Charitable giving through ATMs idea presented


The government has suggested a number of ways to encourage Britons to give money to charity. Among the ideas, which feature in a newly published green paper on giving, are proposals to give consumers the opportunity to donate money at ATM machines, as well as an option to 'round up to the pound' when making credit card transactions.


Government aims to facilitate giving
The Cabinet Office has published the government's initial ideas for improving the nation's attitude towards giving and encouraging people to donate money to charitable causes. Ministers are particularly keen to make it easier for people to donate, for instance by adding a small amount to credit card transactions. According to the green paper, which was published December 29, they want the giving of money to be "simple, flexible, high impact, and properly recognised and celebrated".

'Round up to the pound'
One of the innovative ideas outlined in the document is the concept of allowing customers to round transactions up to the nearest pound when paying by debit or credit card. "As the number of cash transactions declines and the use of cards continues to grow, this could generate significant new funds for charities," the paper points out. The government plans to convene a working group of businesses to discuss the roll-out of this initiative in conjunction with the Pennies Foundation, which has developed the required technology and has already started working with Domino's Pizza.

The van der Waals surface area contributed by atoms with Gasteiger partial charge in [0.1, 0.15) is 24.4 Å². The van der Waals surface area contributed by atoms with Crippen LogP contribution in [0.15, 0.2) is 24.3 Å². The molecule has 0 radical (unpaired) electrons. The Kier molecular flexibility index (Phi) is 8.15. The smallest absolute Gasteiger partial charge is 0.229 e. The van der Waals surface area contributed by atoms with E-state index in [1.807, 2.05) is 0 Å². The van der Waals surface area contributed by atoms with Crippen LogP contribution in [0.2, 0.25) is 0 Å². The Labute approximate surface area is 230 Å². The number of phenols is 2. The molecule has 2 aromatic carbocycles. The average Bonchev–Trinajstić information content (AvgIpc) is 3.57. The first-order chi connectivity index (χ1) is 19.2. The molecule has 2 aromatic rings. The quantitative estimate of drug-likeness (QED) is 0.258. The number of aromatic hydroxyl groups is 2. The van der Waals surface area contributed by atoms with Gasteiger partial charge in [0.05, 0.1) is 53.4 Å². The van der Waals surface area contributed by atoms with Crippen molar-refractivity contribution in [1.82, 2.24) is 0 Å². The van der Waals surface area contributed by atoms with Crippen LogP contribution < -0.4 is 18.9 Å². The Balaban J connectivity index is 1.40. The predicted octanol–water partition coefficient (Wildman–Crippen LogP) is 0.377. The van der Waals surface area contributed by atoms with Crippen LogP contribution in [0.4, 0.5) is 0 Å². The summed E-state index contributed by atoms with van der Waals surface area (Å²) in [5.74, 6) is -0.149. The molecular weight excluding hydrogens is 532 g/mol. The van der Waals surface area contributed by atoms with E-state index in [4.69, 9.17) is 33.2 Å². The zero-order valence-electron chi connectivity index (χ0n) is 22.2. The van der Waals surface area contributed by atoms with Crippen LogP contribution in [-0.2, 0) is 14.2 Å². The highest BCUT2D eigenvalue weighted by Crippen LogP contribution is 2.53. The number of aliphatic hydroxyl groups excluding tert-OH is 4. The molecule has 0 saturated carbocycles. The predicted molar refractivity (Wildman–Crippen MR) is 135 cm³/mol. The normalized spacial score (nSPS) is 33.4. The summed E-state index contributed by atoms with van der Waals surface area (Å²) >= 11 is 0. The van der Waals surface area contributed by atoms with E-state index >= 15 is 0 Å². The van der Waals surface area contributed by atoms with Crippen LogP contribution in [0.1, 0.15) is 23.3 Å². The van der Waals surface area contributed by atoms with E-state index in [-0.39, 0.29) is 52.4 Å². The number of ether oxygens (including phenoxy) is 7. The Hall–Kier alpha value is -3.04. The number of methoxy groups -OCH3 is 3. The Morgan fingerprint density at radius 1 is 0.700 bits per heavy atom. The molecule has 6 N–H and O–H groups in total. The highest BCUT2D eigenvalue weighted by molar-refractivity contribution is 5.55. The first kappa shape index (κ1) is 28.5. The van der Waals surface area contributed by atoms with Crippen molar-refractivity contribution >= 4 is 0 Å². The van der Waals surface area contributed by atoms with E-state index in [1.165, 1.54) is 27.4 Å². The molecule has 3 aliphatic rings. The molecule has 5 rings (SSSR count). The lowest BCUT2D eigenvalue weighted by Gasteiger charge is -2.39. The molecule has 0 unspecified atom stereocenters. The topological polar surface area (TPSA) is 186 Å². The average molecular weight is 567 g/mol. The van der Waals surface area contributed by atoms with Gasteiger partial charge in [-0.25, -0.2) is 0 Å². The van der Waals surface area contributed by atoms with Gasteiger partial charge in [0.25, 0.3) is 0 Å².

ATM giving
Another idea proposed by the government is based on an existing method used in Colombia, whose system of ATM giving "allows customers to make a donation every time they withdraw money." According to the green paper: "We want banks and ATM providers to let us know how we might make this happen in the UK and whether there are ways we can facilitate this."

A spokeswoman for the Payments Council told the Financial Times that the idea of allowing customers to donate via ATMs should be feasible, as the Link network already enables users to top up their mobile phone. "I don't see why this couldn't work. It's another button on the cash machine, isn't it?" she observed.

John Low, chief executive of the Charities Aid Foundation, said that Britain is already a "generous nation." He added: "This green paper is welcome as it seeks to kick-start some new initiatives which will make it easy to give and to build up existing ones."

See related: Britons relying on credit cards for daily spend, Online credit spending averages £192 a month

Published: 21 January 2011